From police fingerprint examiner to athletics official, Vegiyathuman shares life after sports

One could sense fire in his voice when he spoke about the athletics scene in Kuala Lumpur.

Datuk S. Vegiyathuman even took stakeholders to task for the lack of playing space, especially field events, in the nation’s capital.

But beyond that, Vegiyathuman did not expect his 40-over years in sports would eventually end last month. He did not contest for the president’s post at the FTKLAA biennial general meeting last month and was succeeded by former middle-distance runner Datuk Seri V. Pulainthiran.

“My mind is still strong but my body is not strong enough to take the responsibility,” admitted Vegiyathuman who is now based at a premium-assisted living facility in Petaling Jaya.

“I’m still very sad about it. But if I cannot contribute, then it’s best I leave,” said Vegiyathuman, who was also a long-serving general secretary of the city athletics association (1985-2016).

“This place is premium and nice but nothing beats home. My family was against the idea of me being here but I didn’t want to be a burden to any of them. Also, we couldn’t secure a maid due to the Covid-19 pandemic and lockdown,” he added.

Vegiyathuman has been wheelchair-bound due to a spinal cord injury. He has been living in the facility since Aug 1, four days before he turned 79.

Born on Aug 5, 1941 in Bukit Mertajam, Vegiyathuman started his career as a fingerprint examiner for the police in Bukit Aman.

“I came to Kuala Lumpur in the early 60s. I was a civilian working in Bukit Aman. My duty was to certify the fingerprints of an arrested person that were sent to the headquarters and to check if the person had a criminal record.

“Unfortunately, I didn’t enjoy the job as I was more interested in athletics and was quite active in it. My break came when I was handpicked by the organiser of the 1998 Commonwealth Games in Kuala Lumpur to be the venue manager. I chose optional retirement.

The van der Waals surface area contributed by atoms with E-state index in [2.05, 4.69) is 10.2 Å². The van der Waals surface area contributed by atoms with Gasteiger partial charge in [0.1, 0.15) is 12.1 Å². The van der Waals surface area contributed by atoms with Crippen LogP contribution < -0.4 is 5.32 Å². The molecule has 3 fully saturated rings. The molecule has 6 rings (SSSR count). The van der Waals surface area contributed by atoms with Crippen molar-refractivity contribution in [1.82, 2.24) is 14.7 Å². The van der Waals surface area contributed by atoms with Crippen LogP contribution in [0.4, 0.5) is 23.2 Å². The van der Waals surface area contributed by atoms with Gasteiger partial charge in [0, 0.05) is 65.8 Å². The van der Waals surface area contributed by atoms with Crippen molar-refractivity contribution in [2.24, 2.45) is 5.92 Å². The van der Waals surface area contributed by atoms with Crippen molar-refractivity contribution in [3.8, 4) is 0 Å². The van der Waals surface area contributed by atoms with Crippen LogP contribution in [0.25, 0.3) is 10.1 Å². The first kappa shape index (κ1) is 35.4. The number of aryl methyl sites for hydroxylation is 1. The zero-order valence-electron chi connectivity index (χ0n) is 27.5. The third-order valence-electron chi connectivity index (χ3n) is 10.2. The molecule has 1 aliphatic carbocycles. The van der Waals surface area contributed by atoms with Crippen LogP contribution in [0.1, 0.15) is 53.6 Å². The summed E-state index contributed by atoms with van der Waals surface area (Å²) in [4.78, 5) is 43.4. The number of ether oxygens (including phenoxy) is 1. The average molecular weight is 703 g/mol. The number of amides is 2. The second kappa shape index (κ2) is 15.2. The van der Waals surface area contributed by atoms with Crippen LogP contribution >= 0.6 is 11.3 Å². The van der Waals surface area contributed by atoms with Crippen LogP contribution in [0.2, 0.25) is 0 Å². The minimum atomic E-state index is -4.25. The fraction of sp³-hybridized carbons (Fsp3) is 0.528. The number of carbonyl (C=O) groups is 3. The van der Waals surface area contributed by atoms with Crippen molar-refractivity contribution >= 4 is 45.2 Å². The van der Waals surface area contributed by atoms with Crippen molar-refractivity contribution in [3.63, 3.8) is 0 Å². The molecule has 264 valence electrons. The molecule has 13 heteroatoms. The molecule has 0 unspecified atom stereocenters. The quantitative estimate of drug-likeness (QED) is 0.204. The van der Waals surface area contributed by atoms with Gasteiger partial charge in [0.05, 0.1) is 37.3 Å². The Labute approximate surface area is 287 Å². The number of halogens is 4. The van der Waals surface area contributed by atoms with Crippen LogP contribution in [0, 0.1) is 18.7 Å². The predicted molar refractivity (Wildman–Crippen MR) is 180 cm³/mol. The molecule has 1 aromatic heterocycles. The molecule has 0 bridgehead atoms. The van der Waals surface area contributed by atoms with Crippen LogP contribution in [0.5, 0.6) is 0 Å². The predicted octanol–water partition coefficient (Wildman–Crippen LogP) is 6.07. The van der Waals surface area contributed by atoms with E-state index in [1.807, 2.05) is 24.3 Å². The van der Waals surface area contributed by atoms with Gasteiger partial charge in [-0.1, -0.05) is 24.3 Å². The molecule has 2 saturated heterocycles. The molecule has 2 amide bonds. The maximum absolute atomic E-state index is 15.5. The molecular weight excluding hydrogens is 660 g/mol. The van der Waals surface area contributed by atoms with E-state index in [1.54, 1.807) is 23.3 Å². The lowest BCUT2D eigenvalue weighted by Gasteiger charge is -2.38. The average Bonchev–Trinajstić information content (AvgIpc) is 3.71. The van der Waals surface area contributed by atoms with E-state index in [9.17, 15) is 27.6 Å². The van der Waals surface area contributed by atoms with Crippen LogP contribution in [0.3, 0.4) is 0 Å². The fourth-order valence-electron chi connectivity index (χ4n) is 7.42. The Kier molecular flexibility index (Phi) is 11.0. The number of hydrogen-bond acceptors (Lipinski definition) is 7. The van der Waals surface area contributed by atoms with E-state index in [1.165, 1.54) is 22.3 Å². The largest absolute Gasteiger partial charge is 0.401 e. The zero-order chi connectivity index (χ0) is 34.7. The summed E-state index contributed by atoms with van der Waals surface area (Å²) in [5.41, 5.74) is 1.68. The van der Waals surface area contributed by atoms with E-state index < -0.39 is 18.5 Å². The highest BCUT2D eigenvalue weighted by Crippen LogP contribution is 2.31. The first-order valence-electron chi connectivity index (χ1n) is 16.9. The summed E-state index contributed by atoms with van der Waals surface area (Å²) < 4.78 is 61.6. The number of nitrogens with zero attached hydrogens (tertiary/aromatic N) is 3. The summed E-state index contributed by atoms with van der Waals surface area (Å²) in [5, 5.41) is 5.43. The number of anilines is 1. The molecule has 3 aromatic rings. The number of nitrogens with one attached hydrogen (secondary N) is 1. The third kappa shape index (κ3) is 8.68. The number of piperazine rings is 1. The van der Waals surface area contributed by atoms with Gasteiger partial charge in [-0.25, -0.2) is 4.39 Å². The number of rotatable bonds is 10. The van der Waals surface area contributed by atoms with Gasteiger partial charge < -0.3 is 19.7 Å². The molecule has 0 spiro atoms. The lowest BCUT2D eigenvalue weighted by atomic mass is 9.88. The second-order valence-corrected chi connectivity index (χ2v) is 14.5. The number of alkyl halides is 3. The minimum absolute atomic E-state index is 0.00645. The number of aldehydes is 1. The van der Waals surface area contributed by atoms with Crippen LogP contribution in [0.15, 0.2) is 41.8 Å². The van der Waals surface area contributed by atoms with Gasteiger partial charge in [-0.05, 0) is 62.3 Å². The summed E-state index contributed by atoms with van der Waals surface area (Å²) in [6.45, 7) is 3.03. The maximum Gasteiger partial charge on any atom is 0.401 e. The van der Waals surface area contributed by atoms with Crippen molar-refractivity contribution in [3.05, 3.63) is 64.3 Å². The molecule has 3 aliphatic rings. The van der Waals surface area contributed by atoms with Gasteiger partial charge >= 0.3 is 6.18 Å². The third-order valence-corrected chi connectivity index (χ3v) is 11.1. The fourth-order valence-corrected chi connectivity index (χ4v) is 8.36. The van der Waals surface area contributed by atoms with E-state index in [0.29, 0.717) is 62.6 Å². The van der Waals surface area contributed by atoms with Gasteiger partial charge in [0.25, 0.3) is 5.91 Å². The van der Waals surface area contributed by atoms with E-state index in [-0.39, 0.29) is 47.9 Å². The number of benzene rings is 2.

“Sports will always be my passion,” he added.

Married to Anathaletchumy and blessed with three sons, Vegiyathuman admitted there are numerous fond memories of his time in athletics.

Asked what he remembered the most, Vegiyathuman quickly replied: “There’s just so many (fond memories), honestly.”

“My wish was to popularise the running industry in Malaysia. That was my target. I worked towards it and achieved it.”

Athletics events remained popular for decades in the city and Vegiyathuman was involved in almost all the major events – from Malay Mail’s Big Walk, the Standard Chartered Marathon to even Twentytwo13‘s ‘Sila Lari, Jangan Duduk Fun Run‘ in 2018.

“I remember joining forces with several others to push for the inter-bank movement years ago. The inter-bank athletics competition became the number one athletic meet in the country and produced the bulk of national athletes. It also opened job opportunities for these athletes.”

But Vegiyathuman also expressed his disappointment over certain matters in the industry.

“Out of nowhere, we saw so many event managers appear. It’s a sore point as 50 per cent of them reached out to FTKLAA for sanction but the other 50 per cent ignored us.

“There are many implications, including legal issues as it is a requirement under the Sports Development Act for sports events to get the approval of the state or national body.”

Timings or records set at unsanctioned meets are not recognised.

He wished to see athletics events organised in accordance to the Malaysia Athletics Federation’s requirement.

“And nobody will stop you from organising events as long as you follow the rules.”

Vegiyathuman also spoke about development, adding it did not get the attention it deserves.

“Parents play an important role in grassroots athletics and the schools must also play their part.”

And as for the lack of playing space, Vegiyathuman said: “Authorities in Kuala Lumpur claim there are many facilities. This is not true. You can’t even throw a discus in the city. The only place to have throwing events is at the National Sports Council (in Bukit Jalil) but that’s only for its athletes and not any Tom, Dick and Harry.

“We don’t have space for field events and that’s a fact.”

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